I want to talk a little about commemoration and celebration
March the 15th is a very significant day for my family as it it is for us all in New Zealand.
But for us it is primarily because March the 15th is the birthday of my youngest son Ben. Born at 2.05 in the morning on a day that featured a brilliant blue sky in 1999.
I called him in Wellington last year to wish him a happy birthday and we both felt the low ache of the tragedy underneath our happy words of celebration. He said that forever more his birthday and New Zealand’s tragedy will be linked and I said it’s just a day mate. We celebrate you every day of your life. But the Christchurch massacre is frozen in time.
So this year Ben is 21. Last night we had a party. It was magnificent. Our first function in our new house. The house full of young and old actively talking and chatting and our home was full of laughter. It was a celebration .
But at one point I stopped and looked around the room and did a quick head count. There were around 50 people and I thought that this mass of humanity in my house was the same size of the mass of humanity in God’s house that was so viciously cut down a year ago.
But it was not just 51 killed, but 49 injured, and the effects of those injuries linger on and will linger on forever.
It’s very sobering. The sheer number. The immense effect that it has on that small community.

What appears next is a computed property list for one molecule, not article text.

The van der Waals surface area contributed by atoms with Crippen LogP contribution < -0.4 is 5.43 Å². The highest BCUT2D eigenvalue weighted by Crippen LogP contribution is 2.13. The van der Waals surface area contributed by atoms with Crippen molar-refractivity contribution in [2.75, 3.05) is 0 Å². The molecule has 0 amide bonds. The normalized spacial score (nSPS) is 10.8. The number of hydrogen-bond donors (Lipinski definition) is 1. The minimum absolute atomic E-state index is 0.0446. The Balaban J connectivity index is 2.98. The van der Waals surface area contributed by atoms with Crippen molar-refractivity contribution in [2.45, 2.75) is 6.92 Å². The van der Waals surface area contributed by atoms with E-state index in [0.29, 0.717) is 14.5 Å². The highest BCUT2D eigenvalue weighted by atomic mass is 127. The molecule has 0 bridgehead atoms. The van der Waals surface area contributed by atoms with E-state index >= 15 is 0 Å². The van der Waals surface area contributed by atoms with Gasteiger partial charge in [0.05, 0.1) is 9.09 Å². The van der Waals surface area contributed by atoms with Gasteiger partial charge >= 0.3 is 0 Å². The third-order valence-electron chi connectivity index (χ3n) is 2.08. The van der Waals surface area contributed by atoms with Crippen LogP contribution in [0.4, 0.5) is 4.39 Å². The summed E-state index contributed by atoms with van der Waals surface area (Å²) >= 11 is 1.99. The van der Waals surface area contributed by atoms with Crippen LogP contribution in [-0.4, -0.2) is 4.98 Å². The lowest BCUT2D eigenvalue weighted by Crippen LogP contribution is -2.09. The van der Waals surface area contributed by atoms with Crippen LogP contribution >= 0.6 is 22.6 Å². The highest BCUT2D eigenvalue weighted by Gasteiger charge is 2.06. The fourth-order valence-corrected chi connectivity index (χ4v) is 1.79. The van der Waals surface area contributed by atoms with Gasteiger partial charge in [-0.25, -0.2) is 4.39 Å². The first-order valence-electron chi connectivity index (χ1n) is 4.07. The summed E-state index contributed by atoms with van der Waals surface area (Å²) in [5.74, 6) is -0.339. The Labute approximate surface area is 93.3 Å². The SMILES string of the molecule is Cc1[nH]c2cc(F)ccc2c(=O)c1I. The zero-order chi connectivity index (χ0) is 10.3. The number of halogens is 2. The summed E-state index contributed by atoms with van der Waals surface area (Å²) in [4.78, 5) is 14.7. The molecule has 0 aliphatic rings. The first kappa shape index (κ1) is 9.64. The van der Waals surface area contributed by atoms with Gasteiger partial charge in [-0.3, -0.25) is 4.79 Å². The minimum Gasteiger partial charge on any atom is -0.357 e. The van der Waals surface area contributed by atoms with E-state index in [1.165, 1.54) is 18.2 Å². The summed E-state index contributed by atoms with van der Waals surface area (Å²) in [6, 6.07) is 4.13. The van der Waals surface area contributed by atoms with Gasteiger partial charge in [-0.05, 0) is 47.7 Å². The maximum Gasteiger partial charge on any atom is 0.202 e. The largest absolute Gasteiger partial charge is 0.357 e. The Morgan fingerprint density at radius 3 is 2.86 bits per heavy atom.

So we now know, if we didn’t already, that the Islamic community don’t really do commemoration.
As I understand it the reasons are that firstly the victims are in paradise. But it’s also about keeping the central tenets of the faith going. The feeling of love and hope and the community of the living. It’s a way of moving forward. It’s a form of mindfulness.
Once I got my head around it, I was moved and impressed. The community affected don’t need a day to commemorate because they commemorate and celebrate the fallen every day.
It’s almost karmic the way the virus has now shut down the scheduled commemorations which was the Muslim community’s preference. Another of God’s little jokes.
But to the Islamic community, I make this promise. We will never forget. We will always remember the terrible insult dealt to you. We will commemorate it to keep the memory alive for those who come later. And we will celebrate your incredible strength, forgiveness and love.